Managed care (MCO) Managed Care Organization- advent of managed care, market-based alternative to a governmental national health insurance program

If health care providers are forced to assume responsibility for the costs of the services they perform they will be more likely to keep costs under control, while maintaining or improving the quality of care provided.
Patient pays monthly premium to MCO in return for a defined set of benefits regardless of whether the patient acutally used total more or less than the amount of the premium.
They use some cost- containment practices, aggressive utilization review (review of service physicians have provided), capitalization (where enrolled pays a fixed amount per month, which MCO calls a covered life in return for all of the care the enrollee needs); and preauthorization (requiring the MCO’s authorization before providing medical treatment)

So fee for service providers have an incentive to overuse health care services because more they use the more money they get. But MCO’s are trying to impose limits through the cost containment initiatives and the have federal law permitting selective contracting- MCO can contract with a network of physicians- supposed to result in higher quality of care at lower prices.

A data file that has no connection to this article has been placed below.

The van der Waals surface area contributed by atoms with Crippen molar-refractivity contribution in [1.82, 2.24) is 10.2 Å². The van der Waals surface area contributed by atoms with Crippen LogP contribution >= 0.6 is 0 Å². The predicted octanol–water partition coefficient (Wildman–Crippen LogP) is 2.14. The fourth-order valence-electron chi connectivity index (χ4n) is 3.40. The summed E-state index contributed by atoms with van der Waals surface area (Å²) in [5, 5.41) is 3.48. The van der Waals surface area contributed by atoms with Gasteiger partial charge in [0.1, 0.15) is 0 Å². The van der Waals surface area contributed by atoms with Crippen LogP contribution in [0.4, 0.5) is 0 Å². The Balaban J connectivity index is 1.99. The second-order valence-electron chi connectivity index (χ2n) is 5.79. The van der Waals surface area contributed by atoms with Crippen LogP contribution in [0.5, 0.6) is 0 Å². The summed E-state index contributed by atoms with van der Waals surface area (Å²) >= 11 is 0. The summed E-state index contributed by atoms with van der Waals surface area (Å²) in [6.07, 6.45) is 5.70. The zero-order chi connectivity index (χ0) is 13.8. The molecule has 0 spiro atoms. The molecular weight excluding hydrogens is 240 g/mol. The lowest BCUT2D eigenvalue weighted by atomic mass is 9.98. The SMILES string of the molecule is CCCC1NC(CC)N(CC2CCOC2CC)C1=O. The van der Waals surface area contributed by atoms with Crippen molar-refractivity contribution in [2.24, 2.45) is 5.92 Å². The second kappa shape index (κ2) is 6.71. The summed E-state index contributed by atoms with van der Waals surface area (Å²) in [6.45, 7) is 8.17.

Types of models of MCO’s

HMO- Direcly employs the physicians who then deal exclusively with HMO members as patients
Group model HMO: organization contracts with multi-specialty physician group practies to provide care for its members, arrangement exclusive
Network model MCO- organization contracts with one or more indepent practice groups to provide care for its members, this arrangement is not exclusive so contracting physicians can treat patients who are not members of MCO
Independent practice association (IPA)- individual physicians form network to contract with MCO to provide care for plan members. Contracts with multiple MCO’s, patients need to coordinate care through a primary care organization (gatekeeper)
Preferred Provider Organization (PPO)- network of providers willing to accept discounted fee-for-service rates or capitalized payment arrangements, plan contracts with individual physicians, hospitals and other providers to deliver care for plan members at a reduced rate. You can seek care from anyone in the network of preferred providers and the plan will pay whatever costs physician orders at an agreed upon rate. Usually they negotiate low reimbursement rates and monitor utilization pattersn
Point of Service Plan (POS)- higher premiums, similar to IPA, they can also see physicians who are not part of the plan network, usually at additional financial cost to the member